On Fri, Oct 4, 2013 at 10:39 AM, Bruno Marchal <marc...@ulb.ac.be> wrote:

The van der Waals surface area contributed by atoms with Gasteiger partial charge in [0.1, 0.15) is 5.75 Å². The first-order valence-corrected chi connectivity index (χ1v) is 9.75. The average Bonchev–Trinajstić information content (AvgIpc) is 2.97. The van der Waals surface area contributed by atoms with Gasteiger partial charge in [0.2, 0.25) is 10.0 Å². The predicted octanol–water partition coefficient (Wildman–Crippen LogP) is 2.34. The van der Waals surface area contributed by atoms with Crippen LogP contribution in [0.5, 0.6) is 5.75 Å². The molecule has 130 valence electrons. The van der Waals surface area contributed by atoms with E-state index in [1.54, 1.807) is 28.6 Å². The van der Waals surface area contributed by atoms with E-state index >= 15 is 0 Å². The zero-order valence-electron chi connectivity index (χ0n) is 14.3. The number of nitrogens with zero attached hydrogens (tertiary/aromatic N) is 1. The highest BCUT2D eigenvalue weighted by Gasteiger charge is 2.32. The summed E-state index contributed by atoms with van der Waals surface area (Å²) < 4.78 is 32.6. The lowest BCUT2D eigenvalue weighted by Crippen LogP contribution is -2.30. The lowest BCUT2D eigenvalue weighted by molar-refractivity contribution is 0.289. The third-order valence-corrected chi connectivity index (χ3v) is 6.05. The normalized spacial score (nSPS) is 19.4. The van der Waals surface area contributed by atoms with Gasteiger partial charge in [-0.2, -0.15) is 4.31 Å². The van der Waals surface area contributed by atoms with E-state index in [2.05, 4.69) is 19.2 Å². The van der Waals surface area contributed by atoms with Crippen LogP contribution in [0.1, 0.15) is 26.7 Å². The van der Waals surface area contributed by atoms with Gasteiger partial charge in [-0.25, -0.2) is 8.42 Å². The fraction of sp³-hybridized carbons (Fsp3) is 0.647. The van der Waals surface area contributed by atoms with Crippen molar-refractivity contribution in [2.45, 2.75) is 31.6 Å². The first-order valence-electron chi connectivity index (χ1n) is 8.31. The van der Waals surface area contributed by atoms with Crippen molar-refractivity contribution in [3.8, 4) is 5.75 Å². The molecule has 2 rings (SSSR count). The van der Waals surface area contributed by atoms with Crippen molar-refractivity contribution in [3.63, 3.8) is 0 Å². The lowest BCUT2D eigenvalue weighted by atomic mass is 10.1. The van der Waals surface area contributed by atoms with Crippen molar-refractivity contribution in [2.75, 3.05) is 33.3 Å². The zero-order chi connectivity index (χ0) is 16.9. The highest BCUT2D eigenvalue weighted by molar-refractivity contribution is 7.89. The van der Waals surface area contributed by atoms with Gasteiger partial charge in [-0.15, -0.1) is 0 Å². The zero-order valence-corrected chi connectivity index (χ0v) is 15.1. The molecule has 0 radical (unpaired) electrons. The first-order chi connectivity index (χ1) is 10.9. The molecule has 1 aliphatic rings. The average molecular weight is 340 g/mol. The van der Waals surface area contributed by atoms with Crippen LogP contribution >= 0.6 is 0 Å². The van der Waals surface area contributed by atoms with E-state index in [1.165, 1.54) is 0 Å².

>> the coin throw was random so you ended up in Moscow rather than >> Washington for no reason at all, but that's OK because there is no law of >> logic that demands every event have a cause. >> > > > The point is that in this case the randomness is know to be due to the > lack of precision in the data Exactly, lack of precision in the data. In the Many Worlds interpretation, and in all the duplicating chamber thought experiments I have see on this list, probability is not a property of the thing itself but just a measure of a lack of information. > > Not something like the self-duplication. > What randomness is there in that? > > we know in advance that each copies can only see one city, > > Yes. > > and not both > Yes, Bruno Marchal the Washington Man will not see Moscow, and Bruno Marchal the Moscow Man will not see Washington, and Bruno Marchal the Helsinki Man will not see Moscow or Washington; and of course Bruno Marchal will turn into things (PLURAL because Bruno Marchal has been duplicated) that see all 3 cities. > > and so the immediate result of the self-localization cannot be predicted > by the guy in Helsinki. > Without using personal pronouns please tell John K Clark the precise question to ask "the guy in Helsinki" that has a indeterminate answer, and just as important please make clear exactly who Bruno Marchal is asking the question to. > > You are playing with words > Words are the only way we have to communicate and I am not playing and this is not a game. I have no doubt that if duplicating chambers were in common use in Shakespeare's day by now the English language would be very different, particularly in regard to personal pronouns; but that didn't happen so we are left with a very imperfect instrument to discuss these matters. Thus when talking philosophically about duplicating chambers personal pronouns must be used sparingly and with great care even if that results in inelegant prose. > > I have no clue, and I think that nobody has any clue about what you fail > to understand. > I no longer think there is anything there to understand. > You oscillate between "not new and trivial", and "wrong", Yes, because your statements oscillate between not new, trivial, hopelessly vague, and just wrong. I said a long time ago that no philosopher in the last 200 years has said something that was clear, deep, non-obvious, and true that a scientist or mathematician hadn't said long before, and you are continuing in that grand tradition. John K Clark -- You received this message because you are subscribed to the Google Groups "Everything List" group. To unsubscribe from this group and stop receiving emails from it, send an email to everything-list+unsubscr...@googlegroups.com. To post to this group, send email to email@example.com. Visit this group at http://groups.google.com/group/everything-list. For more options, visit https://groups.google.com/groups/opt_out.